This page offers news and information about the 2020 global desert locust invasion. Stories and reports are listed below in chronological order with emphasis on the source and date. Some unusual fluctuations in climate have resulted in excessive locust populations. These locust swarms can eat more quantities of food than the entire populations of some countries they are invading. They leave behind a further desertification of land which can result in extreme climate conditions and wide-spread habitat destruction.

Deutsche Welle (3 Jul 2020)

Why we’re seeing the worst locust invasion in decades and how Covid-19 exacerbates it. While Asia and Africa are battling their worst locust invasion in decades, the fallout from the coronavirus pandemic could push tens of millions of people even into deeper poverty and hunger. Over 50 million people were already facing crisis-level food insecurity before the coronavirus pandemic began to spread. COVID-19 prevents farmers from offsetting crop losses by doing manual labor in cities because of curfews, restricted movement, and social distancing mandates. [Source: Deutsche Welle, 3 Jul 2020]

VICE News (25 Jun 2020)

Billions of Locusts Are Invading East Africa. The Horn of Africa is being hit hard by a locust invasion, caused by abnormal weather & climate change. Kenya is racing to contain the locusts as a second-generation threatens to wipe out huge amounts of crops and grazing land. VICE News talks to herders and the military response teams, and rides along with surveillance helicopters and crop dusters to show how they are combatting the historic swarms. [Source: VICE News, 25 Jun 2020]

VOX (24 Jun 2020)

Why locusts are descending on East Africa. Since late 2019, East Africa and the Middle East have been experiencing their worst locust outbreaks in decades. A small locust swarm can eat more food than 35,000 people; but some locust swarms in the area have grown to over two thousand times that size. And it’s all coming right on the heels of a season of catastrophic flooding in the region. But that isn’t a coincidence: The desert locust thrives when dry weather turns wet. And in 2018 and 2019, a series of freak weather events brought record-setting rainfall to the Middle East and East Africa. The result of all this is a region at risk of a famine, in the middle of a pandemic. And because freak weather is a hallmark of climate change, it’s also the kind of thing we can expect to happen again. [Source: VOX, 24 Jun 2020]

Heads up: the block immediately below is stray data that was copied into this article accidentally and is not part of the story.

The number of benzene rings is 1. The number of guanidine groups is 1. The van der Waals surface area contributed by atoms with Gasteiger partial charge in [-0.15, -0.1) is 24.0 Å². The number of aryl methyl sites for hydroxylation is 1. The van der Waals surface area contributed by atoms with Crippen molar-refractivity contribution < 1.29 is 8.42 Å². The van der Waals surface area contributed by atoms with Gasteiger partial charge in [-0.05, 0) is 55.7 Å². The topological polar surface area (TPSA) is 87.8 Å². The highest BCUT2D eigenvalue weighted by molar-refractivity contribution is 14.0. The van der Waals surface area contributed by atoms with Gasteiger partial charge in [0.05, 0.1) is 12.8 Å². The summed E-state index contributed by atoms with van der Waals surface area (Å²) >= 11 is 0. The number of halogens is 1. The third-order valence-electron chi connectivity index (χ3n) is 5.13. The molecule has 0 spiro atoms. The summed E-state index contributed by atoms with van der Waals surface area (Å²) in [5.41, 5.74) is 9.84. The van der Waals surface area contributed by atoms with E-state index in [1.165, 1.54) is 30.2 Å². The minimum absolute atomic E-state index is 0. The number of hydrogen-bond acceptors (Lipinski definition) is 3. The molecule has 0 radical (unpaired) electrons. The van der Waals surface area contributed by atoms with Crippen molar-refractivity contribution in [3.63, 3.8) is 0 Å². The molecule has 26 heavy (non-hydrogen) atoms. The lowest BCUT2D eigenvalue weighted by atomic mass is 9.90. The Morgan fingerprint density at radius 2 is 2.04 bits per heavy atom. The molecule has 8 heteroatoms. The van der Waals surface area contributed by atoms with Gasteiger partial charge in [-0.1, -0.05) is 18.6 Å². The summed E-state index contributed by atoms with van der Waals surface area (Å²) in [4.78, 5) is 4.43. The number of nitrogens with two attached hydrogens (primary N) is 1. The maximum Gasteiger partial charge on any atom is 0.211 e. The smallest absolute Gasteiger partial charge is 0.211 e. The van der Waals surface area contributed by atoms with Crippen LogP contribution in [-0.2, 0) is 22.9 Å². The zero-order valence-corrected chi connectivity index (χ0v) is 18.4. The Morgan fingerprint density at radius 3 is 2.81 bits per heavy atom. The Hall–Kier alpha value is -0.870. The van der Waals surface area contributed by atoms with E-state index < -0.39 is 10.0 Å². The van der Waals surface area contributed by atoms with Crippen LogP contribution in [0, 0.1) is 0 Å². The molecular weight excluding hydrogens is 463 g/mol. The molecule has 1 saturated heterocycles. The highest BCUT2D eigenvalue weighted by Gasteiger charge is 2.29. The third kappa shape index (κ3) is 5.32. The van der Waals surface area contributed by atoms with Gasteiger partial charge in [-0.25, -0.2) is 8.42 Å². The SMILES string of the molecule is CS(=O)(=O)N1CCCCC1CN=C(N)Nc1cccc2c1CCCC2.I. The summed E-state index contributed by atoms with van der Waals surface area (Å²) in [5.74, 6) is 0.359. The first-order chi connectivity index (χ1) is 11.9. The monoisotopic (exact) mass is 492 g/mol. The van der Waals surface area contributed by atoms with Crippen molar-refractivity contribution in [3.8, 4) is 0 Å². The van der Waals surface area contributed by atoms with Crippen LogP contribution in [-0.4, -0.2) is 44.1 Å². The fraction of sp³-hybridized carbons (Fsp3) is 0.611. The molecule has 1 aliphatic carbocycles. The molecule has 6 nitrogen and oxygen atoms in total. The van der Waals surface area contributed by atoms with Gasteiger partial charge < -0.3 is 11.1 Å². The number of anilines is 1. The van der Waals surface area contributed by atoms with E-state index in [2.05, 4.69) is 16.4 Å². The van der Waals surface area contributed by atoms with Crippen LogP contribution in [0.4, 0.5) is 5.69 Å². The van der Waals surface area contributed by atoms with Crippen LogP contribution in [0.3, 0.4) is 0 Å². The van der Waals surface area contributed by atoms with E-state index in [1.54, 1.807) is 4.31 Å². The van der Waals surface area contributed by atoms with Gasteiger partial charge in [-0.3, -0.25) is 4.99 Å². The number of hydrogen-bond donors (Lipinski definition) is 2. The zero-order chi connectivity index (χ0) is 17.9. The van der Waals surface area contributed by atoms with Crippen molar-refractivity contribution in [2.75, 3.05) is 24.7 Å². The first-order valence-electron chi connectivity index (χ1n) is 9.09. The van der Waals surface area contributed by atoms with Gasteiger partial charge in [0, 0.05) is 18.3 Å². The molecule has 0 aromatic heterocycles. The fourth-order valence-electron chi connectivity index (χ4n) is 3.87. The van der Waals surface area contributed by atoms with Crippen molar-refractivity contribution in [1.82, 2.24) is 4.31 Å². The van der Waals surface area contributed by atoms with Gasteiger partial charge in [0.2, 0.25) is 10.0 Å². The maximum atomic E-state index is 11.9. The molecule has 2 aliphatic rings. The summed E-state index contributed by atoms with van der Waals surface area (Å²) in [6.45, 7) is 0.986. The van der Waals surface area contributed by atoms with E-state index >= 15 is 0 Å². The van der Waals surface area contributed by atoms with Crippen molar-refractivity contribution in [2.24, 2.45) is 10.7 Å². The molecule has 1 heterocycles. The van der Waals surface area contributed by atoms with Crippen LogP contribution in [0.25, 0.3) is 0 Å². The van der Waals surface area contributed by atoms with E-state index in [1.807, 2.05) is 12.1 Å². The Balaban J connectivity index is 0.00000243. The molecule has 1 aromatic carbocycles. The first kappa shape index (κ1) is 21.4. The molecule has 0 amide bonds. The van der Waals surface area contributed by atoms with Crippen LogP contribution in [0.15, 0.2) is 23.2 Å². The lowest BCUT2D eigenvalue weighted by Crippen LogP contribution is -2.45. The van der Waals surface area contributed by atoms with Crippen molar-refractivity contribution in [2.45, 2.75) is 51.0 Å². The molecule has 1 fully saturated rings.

Deutsche Welle (29 May 2020)

India and Pakistan face worst locust plague in 30 years. India and Pakistan are facing their worst plague of locusts in decades. Authorities in both countries fear a food security crisis. And even as Pakistan struggles with the economic fallout of the coronavirus lockdown, its agricultural sector says the insect infestation poses a greater challenge. [Source: Deutsche Welle, 29 May 2020]

The Guardian (14 May 2020)

Fighting a locust plague amid Covid-19 in east Africa. The recent coronavirus pandemic is only exacerbating the problems currently facing herders, also known as pastoralists, in Kenya. They’ve seen their livestock devastated and crops destroyed after the worst locust invasions in 70 years and villagers are bracing themselves for another swarm, 400 times larger if left unchecked. With less vegetation for grazing, herders can sometimes infringe on neighbours land, causing violent conflict. We follow Josephine Ekiru, a peace-builder, who is trying to help as economic insecurity caused by the pandemic fuels attacks. [Source: The Guardian, 14 May 2020]

Deutsche Welle (13 Feb 2020)

Locusts in East Africa threaten to become a plague. Millions of people in East Africa are facing an impending disaster – as swarms of locusts are ravaging fields of crops. The UN is calling for urgent action saying the food security of people in the affected region is at risk. More rainfall in the weeks ahead will bring fresh vegetation to feed new generations of the pests. [Source: Deutsche Welle, 13 Feb 2020]

Al Jazeera (10 Feb 2020)

What’s caused an outbreak of desert locusts in East Africa and South Asia? The insects are the world’s most dangerous migratory pests. Locusts can swarm in their billions and in January, densely enough to force an Ethiopian Airlines plane off course. Now they’re invading Ethiopia, Somalia, Kenya, Uganda and Pakistan. It is the worst outbreak in twenty five years and for Kenya, seventy years. The insects can spread fast, and other countries are now at risk. The swarms have already destroyed tens of thousands of hectares of crops. Millions of people already short of food, could face famine. Somalia and Pakistan have declared a state of emergency. The UN says if action isn’t taken fast enough, Somalia’s infestation could become ‘the most devastating plague in living memory’. And it’s asked for $76 million in aid to help control the outbreak. So can it be contained, or could it get worse? [Source: Al Jazeera, 10 Feb 2020]